Poland Prime Minister Donald Tusk says US Republicans may cost 'thousands of lives' over Ukraine vote

Polish Prime Minister Donald Tusk warned U.S. House of Representatives Speaker Mike Johnson on Tuesday that "the fate of millions of people" and "thousands of lives" depends on whether the Republican allows a vote on $60 billion in military aid to Ukraine.

"This is not some political skirmish that (only) matters on the American political scene. Mr Johnson's failure to make a positive decision will cost thousands of lives. He takes personal responsibility for that," Tusk told reporters.

Tusk made the comment after he and Polish President Andrzej Duda met at the White House with U.S. President Joe Biden, who told them that U.S. support for Poland is ironclad amid concerns in Europe about Russia.

Biden and the Polish leaders urged Johnson to move ahead with a vote on an aid package that passed the Senate, but that the House Republican leader has held up. Former President Donald Trump, the front-runner for the Republican party's 2024 presidential nomination, opposes aid to Kyiv.

Tusk made clear what he feels are the stakes for Ukraine in its battle against Russian invaders.

"He must be aware ... that the fate of millions of people depends on his individual decisions, and thousands of lives in Ukraine today and tomorrow depend on his decisions," Tusk said of Johnson.

Johnson's office declined comment. Earlier, after Johnson met Duda, his office issued a statement that did not address the Ukraine funding impasse.

"In an increasingly dangerous world with growing threats, America must remain united with our friends against those who threaten our security," Johnson said.

Biden and the Poland leaders took stock of the security situation in Europe and what recent Russian territorial gains in Ukraine might mean for the region.

Duda brought up with Biden his campaign for NATO allies to increase their defense spending from 2 percent of GDP to 3 percent in response to what he called "the full-scale war launched by Russia right beyond NATO's eastern border."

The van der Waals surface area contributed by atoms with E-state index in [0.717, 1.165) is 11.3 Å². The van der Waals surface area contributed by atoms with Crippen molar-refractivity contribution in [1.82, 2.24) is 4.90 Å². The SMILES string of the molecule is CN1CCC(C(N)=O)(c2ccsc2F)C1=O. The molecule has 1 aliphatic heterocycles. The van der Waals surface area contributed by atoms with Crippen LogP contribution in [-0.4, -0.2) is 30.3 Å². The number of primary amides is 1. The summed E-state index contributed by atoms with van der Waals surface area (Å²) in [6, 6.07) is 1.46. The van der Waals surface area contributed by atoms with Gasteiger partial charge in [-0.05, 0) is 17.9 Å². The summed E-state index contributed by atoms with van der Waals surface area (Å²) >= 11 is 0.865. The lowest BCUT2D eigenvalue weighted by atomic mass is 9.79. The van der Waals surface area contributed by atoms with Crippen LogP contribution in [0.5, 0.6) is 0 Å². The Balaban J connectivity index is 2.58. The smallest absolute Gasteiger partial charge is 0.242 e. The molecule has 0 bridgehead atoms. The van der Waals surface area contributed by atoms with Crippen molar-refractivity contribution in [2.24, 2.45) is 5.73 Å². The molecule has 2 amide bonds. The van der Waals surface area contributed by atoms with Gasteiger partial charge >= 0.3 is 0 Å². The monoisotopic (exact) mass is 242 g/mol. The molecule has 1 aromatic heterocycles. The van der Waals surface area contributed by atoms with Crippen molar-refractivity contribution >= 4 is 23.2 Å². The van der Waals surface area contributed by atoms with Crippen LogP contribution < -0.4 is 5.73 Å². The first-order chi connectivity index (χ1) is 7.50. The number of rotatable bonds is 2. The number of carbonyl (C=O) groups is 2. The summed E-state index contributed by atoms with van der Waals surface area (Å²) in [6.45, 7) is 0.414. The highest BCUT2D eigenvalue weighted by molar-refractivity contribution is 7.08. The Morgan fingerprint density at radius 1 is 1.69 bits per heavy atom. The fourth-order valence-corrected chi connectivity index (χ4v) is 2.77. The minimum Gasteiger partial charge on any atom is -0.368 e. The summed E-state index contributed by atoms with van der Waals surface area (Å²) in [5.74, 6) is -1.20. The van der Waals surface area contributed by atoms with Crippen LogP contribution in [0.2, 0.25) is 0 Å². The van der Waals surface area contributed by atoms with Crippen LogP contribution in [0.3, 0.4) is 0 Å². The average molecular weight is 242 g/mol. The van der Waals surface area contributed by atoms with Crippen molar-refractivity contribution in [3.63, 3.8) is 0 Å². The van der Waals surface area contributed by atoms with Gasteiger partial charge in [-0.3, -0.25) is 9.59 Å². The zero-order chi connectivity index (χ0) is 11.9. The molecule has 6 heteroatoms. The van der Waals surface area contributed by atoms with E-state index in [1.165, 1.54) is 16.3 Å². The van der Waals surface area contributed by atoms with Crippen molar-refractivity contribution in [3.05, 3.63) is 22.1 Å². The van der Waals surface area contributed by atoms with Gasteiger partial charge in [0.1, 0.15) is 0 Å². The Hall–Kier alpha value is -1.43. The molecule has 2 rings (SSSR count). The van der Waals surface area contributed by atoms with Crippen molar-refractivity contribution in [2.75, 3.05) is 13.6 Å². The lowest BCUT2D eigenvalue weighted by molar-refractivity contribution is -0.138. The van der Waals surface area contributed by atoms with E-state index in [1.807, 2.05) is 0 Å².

"Russia's aggression against Ukraine clearly demonstrated that the United States is and should remain the security leader," he said. "But other allies must take more responsibility for the security of the alliance as a whole."

Biden, celebrating Poland's 25 years as a NATO member, reiterated U.S. support for NATO's Article 5 mutual defense treaty, under which an attack against one ally is considered an attack against all. He said American support for Poland is ironclad.

Last month, Democrat Biden's likely generalelection rival, Republican former President Donald Trump, said he would not protect NATO allies who did not spend enough on defense and would encourage Russia "to do whatever the hell they want" with such countries.

The U.S. president urged Congress to approve legislation that would send $60 billion in security aid for Ukraine. The Senate passed the bill last month in a bipartisan vote, but Republican hardliners in the House of Representatives have stalled it.

"We must act before it literally is too late because, as Poland remembers, Russia won't stop at Ukraine. Putin will keep going, putting Europe and the United States and the entire free world at risk, in my view," said Biden.

Tusk said ahead of the meeting that he would raise with Biden the need for NATO to strengthen its capabilities on its eastern flank to deter Russia.

White House national security adviser Jake Sullivan told reporters ahead of the talks that the United States will offer to sell 96 Apache attack helicopters to Poland and will approve a $2 billion direct foreign aid loan for Warsaw.


Speaking before the talks, Polish Foreign Minister Radoslaw Sikorski urged Johnson to allow a vote on the Ukraine funds, but toned down an earlier plea in which he said the Republican speaker would be blamed if the bill failed and Russian troops advanced.

"If the American package doesn't arrive ... Ukraine might be in difficulty, and that might eventually mean the need for more American troops in Europe," he told reporters at a Monitor breakfast.

Sikorski also appealed to Johnson's Baptist faith, saying that Russia "persecutes religious minorities, including Baptists" in Russian-occupied areas of Ukraine.